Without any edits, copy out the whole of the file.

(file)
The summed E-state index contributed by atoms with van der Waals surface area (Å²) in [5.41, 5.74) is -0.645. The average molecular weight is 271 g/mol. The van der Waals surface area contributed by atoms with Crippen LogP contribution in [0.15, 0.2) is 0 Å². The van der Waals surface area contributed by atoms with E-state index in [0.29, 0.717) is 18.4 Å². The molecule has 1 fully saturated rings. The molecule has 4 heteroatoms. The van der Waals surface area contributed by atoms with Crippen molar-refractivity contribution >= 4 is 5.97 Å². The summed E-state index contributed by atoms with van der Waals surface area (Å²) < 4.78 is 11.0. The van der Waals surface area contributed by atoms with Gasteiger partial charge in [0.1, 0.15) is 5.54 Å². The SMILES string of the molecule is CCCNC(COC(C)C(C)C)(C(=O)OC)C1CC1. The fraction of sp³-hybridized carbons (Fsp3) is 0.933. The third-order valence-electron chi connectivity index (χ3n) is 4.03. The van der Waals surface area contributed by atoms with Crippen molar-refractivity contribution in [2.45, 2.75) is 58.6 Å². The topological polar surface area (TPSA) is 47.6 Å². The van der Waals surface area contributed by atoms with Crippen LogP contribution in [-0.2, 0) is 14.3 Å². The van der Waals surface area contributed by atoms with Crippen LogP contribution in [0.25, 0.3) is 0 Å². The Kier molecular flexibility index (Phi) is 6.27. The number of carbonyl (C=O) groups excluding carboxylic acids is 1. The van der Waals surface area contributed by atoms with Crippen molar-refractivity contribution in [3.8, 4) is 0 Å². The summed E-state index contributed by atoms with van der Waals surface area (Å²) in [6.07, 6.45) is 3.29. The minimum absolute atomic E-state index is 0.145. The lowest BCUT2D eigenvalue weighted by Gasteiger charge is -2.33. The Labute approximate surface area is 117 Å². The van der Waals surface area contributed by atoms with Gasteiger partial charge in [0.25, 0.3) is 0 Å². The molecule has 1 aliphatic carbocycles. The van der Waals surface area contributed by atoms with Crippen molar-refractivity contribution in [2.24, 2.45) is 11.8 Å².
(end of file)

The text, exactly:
The summed E-state index contributed by atoms with van der Waals surface area (Å²) in [5.41, 5.74) is -0.645. The average molecular weight is 271 g/mol. The van der Waals surface area contributed by atoms with Crippen LogP contribution in [0.15, 0.2) is 0 Å². The van der Waals surface area contributed by atoms with E-state index in [0.29, 0.717) is 18.4 Å². The molecule has 1 fully saturated rings. The molecule has 4 heteroatoms. The van der Waals surface area contributed by atoms with Crippen molar-refractivity contribution >= 4 is 5.97 Å². The summed E-state index contributed by atoms with van der Waals surface area (Å²) < 4.78 is 11.0. The van der Waals surface area contributed by atoms with Gasteiger partial charge in [0.1, 0.15) is 5.54 Å². The SMILES string of the molecule is CCCNC(COC(C)C(C)C)(C(=O)OC)C1CC1. The fraction of sp³-hybridized carbons (Fsp3) is 0.933. The third-order valence-electron chi connectivity index (χ3n) is 4.03. The van der Waals surface area contributed by atoms with Crippen molar-refractivity contribution in [2.45, 2.75) is 58.6 Å². The topological polar surface area (TPSA) is 47.6 Å². The van der Waals surface area contributed by atoms with Crippen LogP contribution in [-0.2, 0) is 14.3 Å². The van der Waals surface area contributed by atoms with Crippen LogP contribution in [0.25, 0.3) is 0 Å². The Kier molecular flexibility index (Phi) is 6.27. The number of carbonyl (C=O) groups excluding carboxylic acids is 1. The van der Waals surface area contributed by atoms with Crippen molar-refractivity contribution in [3.8, 4) is 0 Å². The summed E-state index contributed by atoms with van der Waals surface area (Å²) in [6.07, 6.45) is 3.29. The minimum absolute atomic E-state index is 0.145. The lowest BCUT2D eigenvalue weighted by Gasteiger charge is -2.33. The Labute approximate surface area is 117 Å². The van der Waals surface area contributed by atoms with Gasteiger partial charge in [0.25, 0.3) is 0 Å². The molecule has 1 aliphatic carbocycles. The van der Waals surface area contributed by atoms with Crippen molar-refractivity contribution in [2.24, 2.45) is 11.8 Å².